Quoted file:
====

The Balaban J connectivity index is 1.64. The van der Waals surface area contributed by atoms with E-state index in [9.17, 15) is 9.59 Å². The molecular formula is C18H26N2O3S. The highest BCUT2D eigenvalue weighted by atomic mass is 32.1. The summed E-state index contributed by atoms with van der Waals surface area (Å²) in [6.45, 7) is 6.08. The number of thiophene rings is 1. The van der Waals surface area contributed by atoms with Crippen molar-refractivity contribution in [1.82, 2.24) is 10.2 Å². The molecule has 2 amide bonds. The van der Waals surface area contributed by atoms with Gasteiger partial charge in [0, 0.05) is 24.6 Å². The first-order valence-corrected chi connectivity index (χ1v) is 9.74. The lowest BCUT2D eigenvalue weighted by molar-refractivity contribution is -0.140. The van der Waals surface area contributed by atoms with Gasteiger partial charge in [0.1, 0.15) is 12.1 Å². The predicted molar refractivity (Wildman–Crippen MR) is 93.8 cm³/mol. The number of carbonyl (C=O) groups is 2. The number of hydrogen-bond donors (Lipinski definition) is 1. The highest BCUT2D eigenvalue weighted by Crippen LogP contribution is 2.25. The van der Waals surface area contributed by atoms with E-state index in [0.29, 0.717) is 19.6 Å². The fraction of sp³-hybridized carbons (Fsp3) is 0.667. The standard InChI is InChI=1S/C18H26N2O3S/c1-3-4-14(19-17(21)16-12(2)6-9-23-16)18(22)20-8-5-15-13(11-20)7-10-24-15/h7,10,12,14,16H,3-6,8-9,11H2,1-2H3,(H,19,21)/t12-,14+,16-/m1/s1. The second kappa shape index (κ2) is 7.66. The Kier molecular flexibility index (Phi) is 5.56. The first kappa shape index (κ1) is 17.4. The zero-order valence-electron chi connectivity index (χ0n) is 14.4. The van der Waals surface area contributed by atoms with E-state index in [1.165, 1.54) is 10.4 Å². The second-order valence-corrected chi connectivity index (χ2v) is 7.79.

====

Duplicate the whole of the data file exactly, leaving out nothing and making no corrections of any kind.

The Balaban J connectivity index is 1.64. The van der Waals surface area contributed by atoms with E-state index in [9.17, 15) is 9.59 Å². The molecular formula is C18H26N2O3S. The highest BCUT2D eigenvalue weighted by atomic mass is 32.1. The summed E-state index contributed by atoms with van der Waals surface area (Å²) in [6.45, 7) is 6.08. The number of thiophene rings is 1. The van der Waals surface area contributed by atoms with Crippen molar-refractivity contribution in [1.82, 2.24) is 10.2 Å². The molecule has 2 amide bonds. The van der Waals surface area contributed by atoms with Gasteiger partial charge in [0, 0.05) is 24.6 Å². The first-order valence-corrected chi connectivity index (χ1v) is 9.74. The lowest BCUT2D eigenvalue weighted by molar-refractivity contribution is -0.140. The van der Waals surface area contributed by atoms with Gasteiger partial charge in [0.1, 0.15) is 12.1 Å². The predicted molar refractivity (Wildman–Crippen MR) is 93.8 cm³/mol. The number of carbonyl (C=O) groups is 2. The number of hydrogen-bond donors (Lipinski definition) is 1. The highest BCUT2D eigenvalue weighted by Crippen LogP contribution is 2.25. The van der Waals surface area contributed by atoms with E-state index in [0.29, 0.717) is 19.6 Å². The fraction of sp³-hybridized carbons (Fsp3) is 0.667. The standard InChI is InChI=1S/C18H26N2O3S/c1-3-4-14(19-17(21)16-12(2)6-9-23-16)18(22)20-8-5-15-13(11-20)7-10-24-15/h7,10,12,14,16H,3-6,8-9,11H2,1-2H3,(H,19,21)/t12-,14+,16-/m1/s1. The second kappa shape index (κ2) is 7.66. The Kier molecular flexibility index (Phi) is 5.56. The first kappa shape index (κ1) is 17.4. The zero-order valence-electron chi connectivity index (χ0n) is 14.4. The van der Waals surface area contributed by atoms with E-state index in [1.165, 1.54) is 10.4 Å². The second-order valence-corrected chi connectivity index (χ2v) is 7.79.